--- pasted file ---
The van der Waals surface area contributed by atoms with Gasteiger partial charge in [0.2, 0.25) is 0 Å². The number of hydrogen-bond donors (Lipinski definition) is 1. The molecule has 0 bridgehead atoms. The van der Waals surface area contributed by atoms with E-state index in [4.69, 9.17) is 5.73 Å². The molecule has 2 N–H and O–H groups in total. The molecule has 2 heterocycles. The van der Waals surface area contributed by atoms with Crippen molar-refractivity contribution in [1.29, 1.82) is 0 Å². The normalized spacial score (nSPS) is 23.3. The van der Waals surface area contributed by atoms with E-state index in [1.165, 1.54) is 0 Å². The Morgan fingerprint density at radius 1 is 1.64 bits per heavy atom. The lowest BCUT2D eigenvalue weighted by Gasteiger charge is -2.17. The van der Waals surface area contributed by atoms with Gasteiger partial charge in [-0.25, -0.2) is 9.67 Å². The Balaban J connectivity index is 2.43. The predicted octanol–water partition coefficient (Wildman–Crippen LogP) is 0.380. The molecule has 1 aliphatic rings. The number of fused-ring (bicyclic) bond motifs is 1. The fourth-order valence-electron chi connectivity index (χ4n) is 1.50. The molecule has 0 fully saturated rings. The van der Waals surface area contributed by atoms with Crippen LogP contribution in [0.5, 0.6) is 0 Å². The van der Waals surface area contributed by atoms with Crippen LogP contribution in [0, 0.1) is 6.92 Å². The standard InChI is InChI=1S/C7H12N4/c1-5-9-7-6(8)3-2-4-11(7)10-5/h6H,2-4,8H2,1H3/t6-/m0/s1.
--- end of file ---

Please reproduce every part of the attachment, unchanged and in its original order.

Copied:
The van der Waals surface area contributed by atoms with Gasteiger partial charge in [0.2, 0.25) is 0 Å². The number of hydrogen-bond donors (Lipinski definition) is 1. The molecule has 0 bridgehead atoms. The van der Waals surface area contributed by atoms with E-state index in [4.69, 9.17) is 5.73 Å². The molecule has 2 N–H and O–H groups in total. The molecule has 2 heterocycles. The van der Waals surface area contributed by atoms with Crippen molar-refractivity contribution in [1.29, 1.82) is 0 Å². The normalized spacial score (nSPS) is 23.3. The van der Waals surface area contributed by atoms with E-state index in [1.165, 1.54) is 0 Å². The Morgan fingerprint density at radius 1 is 1.64 bits per heavy atom. The lowest BCUT2D eigenvalue weighted by Gasteiger charge is -2.17. The van der Waals surface area contributed by atoms with Gasteiger partial charge in [-0.25, -0.2) is 9.67 Å². The Balaban J connectivity index is 2.43. The predicted octanol–water partition coefficient (Wildman–Crippen LogP) is 0.380. The molecule has 1 aliphatic rings. The number of fused-ring (bicyclic) bond motifs is 1. The fourth-order valence-electron chi connectivity index (χ4n) is 1.50. The molecule has 0 fully saturated rings. The van der Waals surface area contributed by atoms with Crippen LogP contribution in [0.5, 0.6) is 0 Å². The van der Waals surface area contributed by atoms with Crippen LogP contribution in [0, 0.1) is 6.92 Å². The standard InChI is InChI=1S/C7H12N4/c1-5-9-7-6(8)3-2-4-11(7)10-5/h6H,2-4,8H2,1H3/t6-/m0/s1.